Newfoundland turned out to be beautiful. We drove northwards as the day broke, and the shadows looming to our right revealed themselves as gorse-covered rocky hills. Intermittent sun made the golden leaves glow in the trees and as we closed in on 50 degrees the landscape frequently opened up onto picturesque lakes and bays.
We came to the small fishing village of La Scie on Cape St. John, and after building up a band of spectators from our repeated trips up and down the main street we asked directions for the best track out onto the headland. A few minutes later we worked out what we’d been told – the Newfoundland accent is surely the strangest in the world! A peculiar mix of Irish, Canadian and Westcountry, which even us three with Irish and westcountry roots struggled to understand. It felt a very different place to the rest of Canada.
The track took us to the site of an old radar station, but we still wanted to go further, so after scouting for a while we bumped Roxy over some rocks and down onto a narrow mud track that seemed to be used by quad bikes. With Pete at the wheel Spike and I jumped out to grab photographs and examine the track ahead. It was a gnarly route, heading down a muddy, rock-strewn gully with trees in close attendance either side, but as seasoned experts/fools (delete as appropriate) we were confident of our and Roxy’s abilities.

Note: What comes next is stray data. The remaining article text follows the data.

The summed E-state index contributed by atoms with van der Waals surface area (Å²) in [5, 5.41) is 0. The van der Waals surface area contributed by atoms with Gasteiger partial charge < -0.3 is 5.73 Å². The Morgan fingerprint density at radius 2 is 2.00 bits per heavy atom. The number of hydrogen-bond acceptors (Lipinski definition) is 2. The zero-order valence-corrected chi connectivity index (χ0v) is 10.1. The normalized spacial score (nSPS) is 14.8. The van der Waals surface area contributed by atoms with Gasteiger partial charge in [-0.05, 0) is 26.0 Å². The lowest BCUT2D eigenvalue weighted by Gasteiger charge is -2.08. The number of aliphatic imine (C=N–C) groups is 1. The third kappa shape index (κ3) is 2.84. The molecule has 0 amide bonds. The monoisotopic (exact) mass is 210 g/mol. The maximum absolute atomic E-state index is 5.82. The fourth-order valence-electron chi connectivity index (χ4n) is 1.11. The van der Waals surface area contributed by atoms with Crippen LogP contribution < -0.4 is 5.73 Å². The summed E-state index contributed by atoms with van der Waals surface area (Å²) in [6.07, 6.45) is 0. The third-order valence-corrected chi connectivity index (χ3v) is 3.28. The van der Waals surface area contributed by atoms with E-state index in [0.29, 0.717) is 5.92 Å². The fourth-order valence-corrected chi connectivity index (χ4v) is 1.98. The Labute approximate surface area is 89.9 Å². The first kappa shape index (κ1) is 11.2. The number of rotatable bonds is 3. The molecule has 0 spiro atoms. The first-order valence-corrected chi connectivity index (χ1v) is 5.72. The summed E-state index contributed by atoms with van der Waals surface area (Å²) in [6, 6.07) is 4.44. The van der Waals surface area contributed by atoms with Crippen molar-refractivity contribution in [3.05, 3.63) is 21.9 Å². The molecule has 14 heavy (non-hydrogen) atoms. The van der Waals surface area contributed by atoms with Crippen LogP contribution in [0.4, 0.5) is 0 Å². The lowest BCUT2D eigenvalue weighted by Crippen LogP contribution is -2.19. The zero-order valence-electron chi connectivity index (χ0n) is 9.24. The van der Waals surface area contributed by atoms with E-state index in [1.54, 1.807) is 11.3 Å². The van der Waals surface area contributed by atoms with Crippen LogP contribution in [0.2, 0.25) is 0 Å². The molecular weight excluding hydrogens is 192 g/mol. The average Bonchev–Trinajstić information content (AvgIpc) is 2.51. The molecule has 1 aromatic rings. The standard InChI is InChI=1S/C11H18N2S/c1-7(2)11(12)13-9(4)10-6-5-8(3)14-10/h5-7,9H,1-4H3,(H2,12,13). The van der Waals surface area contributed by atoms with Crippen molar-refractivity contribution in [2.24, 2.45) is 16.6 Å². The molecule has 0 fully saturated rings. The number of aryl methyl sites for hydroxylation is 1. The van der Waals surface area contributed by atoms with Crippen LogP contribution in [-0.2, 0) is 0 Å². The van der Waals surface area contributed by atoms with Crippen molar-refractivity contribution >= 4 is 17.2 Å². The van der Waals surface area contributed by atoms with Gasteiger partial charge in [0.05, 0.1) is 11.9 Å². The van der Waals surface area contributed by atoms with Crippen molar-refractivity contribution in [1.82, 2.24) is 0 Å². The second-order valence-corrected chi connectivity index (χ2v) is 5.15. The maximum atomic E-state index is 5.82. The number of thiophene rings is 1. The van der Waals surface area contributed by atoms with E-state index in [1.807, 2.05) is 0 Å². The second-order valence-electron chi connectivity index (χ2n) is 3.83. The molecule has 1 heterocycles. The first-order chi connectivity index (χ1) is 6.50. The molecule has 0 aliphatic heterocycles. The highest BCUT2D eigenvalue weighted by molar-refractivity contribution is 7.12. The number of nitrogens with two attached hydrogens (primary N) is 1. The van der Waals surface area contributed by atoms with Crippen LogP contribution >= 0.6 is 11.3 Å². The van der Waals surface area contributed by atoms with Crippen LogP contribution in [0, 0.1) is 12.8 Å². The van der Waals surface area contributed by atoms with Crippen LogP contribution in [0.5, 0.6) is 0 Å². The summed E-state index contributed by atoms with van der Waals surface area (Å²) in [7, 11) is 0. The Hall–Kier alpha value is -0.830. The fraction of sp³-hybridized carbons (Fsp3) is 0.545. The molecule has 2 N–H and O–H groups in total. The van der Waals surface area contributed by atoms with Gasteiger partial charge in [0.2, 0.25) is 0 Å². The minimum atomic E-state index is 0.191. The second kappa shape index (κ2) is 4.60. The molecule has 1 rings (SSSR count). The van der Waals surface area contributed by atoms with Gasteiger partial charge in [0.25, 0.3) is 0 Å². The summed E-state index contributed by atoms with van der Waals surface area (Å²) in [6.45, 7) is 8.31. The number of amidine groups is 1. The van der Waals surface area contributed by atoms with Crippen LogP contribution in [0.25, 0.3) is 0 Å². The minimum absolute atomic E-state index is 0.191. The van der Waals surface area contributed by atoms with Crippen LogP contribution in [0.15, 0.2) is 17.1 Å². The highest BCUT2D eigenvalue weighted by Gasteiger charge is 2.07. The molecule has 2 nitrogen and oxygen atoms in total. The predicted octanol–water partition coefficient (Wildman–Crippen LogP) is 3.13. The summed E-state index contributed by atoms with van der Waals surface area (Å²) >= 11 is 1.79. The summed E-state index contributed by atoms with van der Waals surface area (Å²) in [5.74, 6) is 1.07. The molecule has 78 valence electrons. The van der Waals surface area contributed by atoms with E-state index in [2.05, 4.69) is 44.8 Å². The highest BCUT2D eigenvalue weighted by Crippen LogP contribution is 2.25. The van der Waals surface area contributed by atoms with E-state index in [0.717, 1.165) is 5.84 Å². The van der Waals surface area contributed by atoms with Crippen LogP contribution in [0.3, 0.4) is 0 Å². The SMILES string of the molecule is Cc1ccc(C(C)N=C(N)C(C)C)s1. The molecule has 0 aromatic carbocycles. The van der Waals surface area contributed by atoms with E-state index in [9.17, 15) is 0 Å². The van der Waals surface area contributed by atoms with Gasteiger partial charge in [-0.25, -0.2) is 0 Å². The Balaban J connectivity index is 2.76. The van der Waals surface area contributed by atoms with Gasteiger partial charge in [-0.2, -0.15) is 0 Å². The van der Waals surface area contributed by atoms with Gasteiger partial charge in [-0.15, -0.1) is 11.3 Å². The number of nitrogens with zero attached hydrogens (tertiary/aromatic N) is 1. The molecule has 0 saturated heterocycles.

Sadly the margin for error proved too small as Pete, showing uncharacteristic concern for the bodywork steered to avoid bashing a tree and in doing so the front wheel slid off a rock which then wedged itself between two parts of the chassis. Yes dear readers, after our north american holiday we were back to the glory days of Kazakhstan, we were back to the worms eye view of the world. We were stuck.
There were relatively few options, so after we’d settled on the appropriate jack we lifted her up and reversed her free, but enough time had been wasted to discourage further attempts. We walked up the rest of the way to 50 degrees, watched a beautiful sunset and had a beer. It had taken us six months but we had arrived at our last bit of land before returning to the Lizard. The line that had guided our lives for the last half year was plunging into the sea beside us, the stars were coming out, the wind was making our beer bottles sing…and it was bloody freezing! There was only one thing for it, we headed for the pub.
Playing on the iPod: ‘To the end’ by Blur